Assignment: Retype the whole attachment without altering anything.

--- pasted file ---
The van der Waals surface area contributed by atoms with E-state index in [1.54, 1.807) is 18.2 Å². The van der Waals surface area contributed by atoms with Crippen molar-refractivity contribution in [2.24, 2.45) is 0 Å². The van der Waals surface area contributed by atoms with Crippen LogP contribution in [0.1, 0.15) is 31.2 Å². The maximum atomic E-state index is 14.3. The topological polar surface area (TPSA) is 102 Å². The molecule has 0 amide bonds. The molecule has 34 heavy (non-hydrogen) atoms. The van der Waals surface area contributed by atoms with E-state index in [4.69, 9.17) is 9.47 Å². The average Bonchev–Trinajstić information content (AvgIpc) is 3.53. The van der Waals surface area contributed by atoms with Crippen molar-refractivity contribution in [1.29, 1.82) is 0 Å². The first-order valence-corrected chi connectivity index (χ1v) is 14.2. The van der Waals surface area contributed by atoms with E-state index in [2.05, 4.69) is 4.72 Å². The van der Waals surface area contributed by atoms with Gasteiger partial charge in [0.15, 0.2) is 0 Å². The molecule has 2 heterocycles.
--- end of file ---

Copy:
The van der Waals surface area contributed by atoms with E-state index in [1.54, 1.807) is 18.2 Å². The van der Waals surface area contributed by atoms with Crippen molar-refractivity contribution in [2.24, 2.45) is 0 Å². The van der Waals surface area contributed by atoms with Crippen LogP contribution in [0.1, 0.15) is 31.2 Å². The maximum atomic E-state index is 14.3. The topological polar surface area (TPSA) is 102 Å². The molecule has 0 amide bonds. The molecule has 34 heavy (non-hydrogen) atoms. The van der Waals surface area contributed by atoms with E-state index in [4.69, 9.17) is 9.47 Å². The average Bonchev–Trinajstić information content (AvgIpc) is 3.53. The van der Waals surface area contributed by atoms with Crippen molar-refractivity contribution in [1.29, 1.82) is 0 Å². The first-order valence-corrected chi connectivity index (χ1v) is 14.2. The van der Waals surface area contributed by atoms with E-state index in [2.05, 4.69) is 4.72 Å². The van der Waals surface area contributed by atoms with Gasteiger partial charge in [0.15, 0.2) is 0 Å². The molecule has 2 heterocycles.